VDOT Is Hiring!
Sept. 18, 2014: Do you know someone who would like to help us “Keep Virginia Moving?”
VDOT Human Resources and Training Division staff will be on the road attending many career fair events all over the state from now until November.
“Recruiting gives us the opportunity to meet some extraordinary people and get them interested in starting their career with VDOT,” said Pamela Koger McElwain. “In addition, it allows VDOT to educate the public on the diverse things we do.”
VDOT has various job opportunities statewide as well as internships and scholarships for college students. Click on our link to see where we will be: VDOT Fall Career Fairs.
Young Engineers Gain Real World Experience
Sept. 15, 2014: Most engineers will agree there is a big difference between learning about bridges and actually witnessing the pieces being put together. The Core Development, Engineer Scholar and Internship programs give college students and recent college graduates a unique opportunity of trading study sessions for real-world experience.
For six young engineers in VDOT's Northern Virginia District, a recent nighttime visit to the Gainesville Interchange Project in Prince William County brought the pages of their textbooks to reality.
The group observed the complex work involved with placing bridge beams over a railroad track in the middle of the night. “This was a great chance for them to see the challenges faced by our construction group in an urban environment and witness the hard work of the crews,” said Mitch Ball, Northern Virginia District’s project controls manager.
Engineer in Training Khanh Pham is a member of the Core Development Program, who attended the mission. “It provided a visual understanding of what is involved in bridge construction and an opportunity to interact with the people working on the project,” Pham said .
VDOT Keeps Shoppers Moving, Too
Sept. 3, 2014: It’s no secret people like to make informed decisions about travel plans. Now,VDOT's Northern Virginia District is making those decisions easier for patrons of Tysons Corner Center in Fairfax County, the largest mall in the Washington, D.C., region.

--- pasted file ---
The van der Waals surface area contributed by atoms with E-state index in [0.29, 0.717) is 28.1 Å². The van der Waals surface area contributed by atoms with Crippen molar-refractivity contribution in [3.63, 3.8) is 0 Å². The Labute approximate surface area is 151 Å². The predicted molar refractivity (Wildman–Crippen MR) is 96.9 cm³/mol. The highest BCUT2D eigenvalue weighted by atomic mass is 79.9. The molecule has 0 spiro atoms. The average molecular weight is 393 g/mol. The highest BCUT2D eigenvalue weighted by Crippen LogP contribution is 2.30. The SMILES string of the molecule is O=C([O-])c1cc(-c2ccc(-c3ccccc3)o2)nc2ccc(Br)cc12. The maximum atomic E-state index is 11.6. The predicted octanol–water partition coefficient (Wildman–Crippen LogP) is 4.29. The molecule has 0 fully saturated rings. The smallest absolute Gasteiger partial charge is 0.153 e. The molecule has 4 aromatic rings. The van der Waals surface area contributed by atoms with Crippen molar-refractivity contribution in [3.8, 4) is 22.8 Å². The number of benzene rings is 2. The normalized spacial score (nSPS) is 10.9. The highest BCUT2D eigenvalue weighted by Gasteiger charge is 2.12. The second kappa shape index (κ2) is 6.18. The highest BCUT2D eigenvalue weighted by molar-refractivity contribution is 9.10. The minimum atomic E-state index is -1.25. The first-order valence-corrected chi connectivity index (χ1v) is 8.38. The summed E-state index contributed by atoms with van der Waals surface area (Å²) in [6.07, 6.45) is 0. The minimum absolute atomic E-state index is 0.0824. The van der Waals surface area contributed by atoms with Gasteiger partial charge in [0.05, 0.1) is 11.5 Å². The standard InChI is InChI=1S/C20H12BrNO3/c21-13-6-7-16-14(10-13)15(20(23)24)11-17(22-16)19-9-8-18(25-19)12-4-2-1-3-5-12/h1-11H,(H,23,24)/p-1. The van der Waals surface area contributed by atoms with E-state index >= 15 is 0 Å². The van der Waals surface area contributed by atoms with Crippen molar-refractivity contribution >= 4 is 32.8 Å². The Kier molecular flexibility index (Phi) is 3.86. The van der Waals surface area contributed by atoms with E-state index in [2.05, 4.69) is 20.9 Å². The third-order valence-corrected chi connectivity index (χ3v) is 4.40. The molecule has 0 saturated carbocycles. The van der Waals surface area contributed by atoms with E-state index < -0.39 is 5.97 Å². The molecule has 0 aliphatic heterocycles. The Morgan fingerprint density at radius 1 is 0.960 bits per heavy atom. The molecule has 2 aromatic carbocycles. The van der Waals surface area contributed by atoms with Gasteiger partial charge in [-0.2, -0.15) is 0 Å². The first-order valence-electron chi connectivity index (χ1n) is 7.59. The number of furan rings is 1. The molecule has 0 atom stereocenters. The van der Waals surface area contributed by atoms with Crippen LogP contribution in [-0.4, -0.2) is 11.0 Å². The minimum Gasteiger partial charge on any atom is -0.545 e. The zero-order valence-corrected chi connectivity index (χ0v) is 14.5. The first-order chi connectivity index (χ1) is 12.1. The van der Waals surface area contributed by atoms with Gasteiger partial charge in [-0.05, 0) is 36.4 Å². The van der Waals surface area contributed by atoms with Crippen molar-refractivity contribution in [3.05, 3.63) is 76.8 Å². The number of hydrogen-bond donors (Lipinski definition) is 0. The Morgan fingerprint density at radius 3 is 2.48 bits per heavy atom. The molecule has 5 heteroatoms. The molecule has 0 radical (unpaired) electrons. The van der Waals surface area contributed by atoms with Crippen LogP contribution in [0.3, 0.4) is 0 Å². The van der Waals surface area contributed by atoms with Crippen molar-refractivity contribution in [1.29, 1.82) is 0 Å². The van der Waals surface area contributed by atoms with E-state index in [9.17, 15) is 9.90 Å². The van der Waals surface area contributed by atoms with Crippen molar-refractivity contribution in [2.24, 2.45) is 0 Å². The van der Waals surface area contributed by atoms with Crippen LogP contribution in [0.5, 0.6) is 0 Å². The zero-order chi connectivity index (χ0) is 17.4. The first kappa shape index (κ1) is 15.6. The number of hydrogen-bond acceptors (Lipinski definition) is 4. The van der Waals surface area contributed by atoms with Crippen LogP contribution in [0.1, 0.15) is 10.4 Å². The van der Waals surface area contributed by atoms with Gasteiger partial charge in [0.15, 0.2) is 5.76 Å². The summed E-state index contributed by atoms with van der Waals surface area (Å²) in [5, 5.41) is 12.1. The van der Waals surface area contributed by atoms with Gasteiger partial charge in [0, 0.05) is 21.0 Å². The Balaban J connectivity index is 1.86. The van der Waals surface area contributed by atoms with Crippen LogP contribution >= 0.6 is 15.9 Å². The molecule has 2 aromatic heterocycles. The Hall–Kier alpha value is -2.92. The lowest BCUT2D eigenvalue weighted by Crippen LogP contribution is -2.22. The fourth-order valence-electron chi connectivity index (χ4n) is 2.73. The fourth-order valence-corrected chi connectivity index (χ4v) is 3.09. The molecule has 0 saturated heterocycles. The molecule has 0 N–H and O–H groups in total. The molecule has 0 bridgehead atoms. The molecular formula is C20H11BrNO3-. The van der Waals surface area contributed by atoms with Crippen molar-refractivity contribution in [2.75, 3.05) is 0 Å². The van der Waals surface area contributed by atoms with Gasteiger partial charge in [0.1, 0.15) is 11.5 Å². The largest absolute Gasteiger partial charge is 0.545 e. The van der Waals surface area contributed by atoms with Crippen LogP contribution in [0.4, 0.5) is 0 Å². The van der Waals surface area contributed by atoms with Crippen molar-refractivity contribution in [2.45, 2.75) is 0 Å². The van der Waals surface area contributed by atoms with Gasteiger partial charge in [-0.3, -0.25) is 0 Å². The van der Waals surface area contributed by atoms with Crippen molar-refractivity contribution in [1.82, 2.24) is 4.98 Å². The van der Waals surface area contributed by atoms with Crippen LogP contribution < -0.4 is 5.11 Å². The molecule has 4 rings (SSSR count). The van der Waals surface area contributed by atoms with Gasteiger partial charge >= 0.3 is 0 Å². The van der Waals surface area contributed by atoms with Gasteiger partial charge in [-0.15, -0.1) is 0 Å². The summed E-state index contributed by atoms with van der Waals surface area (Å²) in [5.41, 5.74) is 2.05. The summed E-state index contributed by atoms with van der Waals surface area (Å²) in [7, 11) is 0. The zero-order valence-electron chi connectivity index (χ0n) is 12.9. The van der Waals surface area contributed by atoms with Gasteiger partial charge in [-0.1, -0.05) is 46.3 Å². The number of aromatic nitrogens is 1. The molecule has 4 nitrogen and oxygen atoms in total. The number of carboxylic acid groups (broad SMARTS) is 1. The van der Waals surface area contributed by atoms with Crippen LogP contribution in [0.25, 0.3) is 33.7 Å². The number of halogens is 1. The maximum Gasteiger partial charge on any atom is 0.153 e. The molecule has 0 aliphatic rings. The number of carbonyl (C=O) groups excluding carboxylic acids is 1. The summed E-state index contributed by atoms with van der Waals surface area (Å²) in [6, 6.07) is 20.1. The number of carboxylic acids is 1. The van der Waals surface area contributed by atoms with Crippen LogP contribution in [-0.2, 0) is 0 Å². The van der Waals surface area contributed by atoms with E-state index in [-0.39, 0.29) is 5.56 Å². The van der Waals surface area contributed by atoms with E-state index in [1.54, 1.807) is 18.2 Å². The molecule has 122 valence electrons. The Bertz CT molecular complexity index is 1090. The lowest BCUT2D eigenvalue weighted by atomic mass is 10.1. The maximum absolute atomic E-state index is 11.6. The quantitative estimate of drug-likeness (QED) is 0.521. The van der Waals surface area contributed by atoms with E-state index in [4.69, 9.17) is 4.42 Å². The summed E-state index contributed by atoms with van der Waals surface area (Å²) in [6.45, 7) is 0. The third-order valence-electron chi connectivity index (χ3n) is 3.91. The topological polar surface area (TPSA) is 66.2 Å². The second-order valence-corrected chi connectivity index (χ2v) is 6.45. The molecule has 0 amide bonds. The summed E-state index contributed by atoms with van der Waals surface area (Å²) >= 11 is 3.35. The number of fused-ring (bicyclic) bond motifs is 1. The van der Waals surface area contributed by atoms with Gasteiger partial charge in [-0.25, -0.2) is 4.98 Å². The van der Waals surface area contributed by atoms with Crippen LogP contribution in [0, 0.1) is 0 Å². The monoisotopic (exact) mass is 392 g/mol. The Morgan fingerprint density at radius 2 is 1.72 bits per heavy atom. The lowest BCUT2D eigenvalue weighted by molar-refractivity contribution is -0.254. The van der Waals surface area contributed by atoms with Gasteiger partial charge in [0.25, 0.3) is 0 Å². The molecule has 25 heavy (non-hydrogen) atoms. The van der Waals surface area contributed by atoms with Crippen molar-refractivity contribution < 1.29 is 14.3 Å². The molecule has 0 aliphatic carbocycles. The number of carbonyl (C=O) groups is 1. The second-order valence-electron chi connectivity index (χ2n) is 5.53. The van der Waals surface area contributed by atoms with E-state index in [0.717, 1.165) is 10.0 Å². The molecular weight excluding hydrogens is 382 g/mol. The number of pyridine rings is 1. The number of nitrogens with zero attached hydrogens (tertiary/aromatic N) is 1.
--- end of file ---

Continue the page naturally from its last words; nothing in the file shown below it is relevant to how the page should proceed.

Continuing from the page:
Five screens originally used to relay traffic impacts of to the Interstate 495 Express Lanes and Metro Silver Line construction have been repurposed and serve as traveler information screens.
The screens provide traffic information, bus and Metro schedules and real-time arrival and departure status, when possible, for locations in and around Tysons Corner Center. There is rotating real-time video from nearby traffic cameras.
“Our goal is to empower people to make choices – on how to travel, or when to depart,” said Amy Tang McElwain, Northern Region Operations project manager.
Booth a Popular Stop at CulpeperFest
Sept. 2, 2014: CulpeperFest is an annual event that gives the Culpeper District an opportunity to show off some of VDOT’s newest equipment, technology and other offerings to more than 2,000 residents and business representatives.
Drawing the biggest crowd at this year’s booth was information on the Route 229 roundabout now under construction in the town of Culpeper.
Along with a large graphic display of the completed project, a Federal Highway Administration-produced video provided instruction on how to navigate a roundabout along with information on its safety and other benefits. The display saw steady traffic and questions from the visitors.
“Putting VDOT out there in that festive environment shows that we are engaged in the community in a positive way,” said Warrenton Residency Administrator Mark Nesbit. “The event allows the public to see our employees in a different setting and gives them the opportunity to ask questions and get good information about the services we provide.”
Bridge Inspections Aren't For The Birds
Aug. 27, 2014: You can’t drive to work, the grocery store or your child’s soccer game without crossing a bridge or culvert – probably lots of them.
The Staunton District is responsible for approximately 3,500 of these structures, more than any other district. “Bridges are a key part of our mission and they’re probably the only federally mandated program we have,” says Barton Boyd, assistant district bridge engineer for inspections.
Five two-person teams visit structures that range from cramped culverts to multi-pier spans. Collectively the teams inspect approximately 2,000 bridges and culverts a year. Inspectors spend as much as half their time in the field, scrutinizing each structure for signs of weakness and comparing its condition to previous inspections.
The inspectors gear up for days that could include anything from wading in streams to latching on to a bucket truck. As they say, field work does have its challenges.
Sally Raynes is a team leader who’s been inspecting bridges for nearly 15 years. “This would be the perfect job,” she said with a laugh, “if it wasn’t for extreme weather, the snakes, the poison ivy, the ticks, and the big spiders.”
You can add hostile birds to the list. Team members Mark Craun and Matt Sprouse recently inspected a bridge that was home to several families of barn swallows. “We get attacked all the time,” says Craun. “Birds, snakes, bees – all sorts of critters.”
At right: Jason McCurdy (left) and Laddy Hostetter (right) of the Lexington bridge team inspect a Route 628 bridge in Rockbridge County.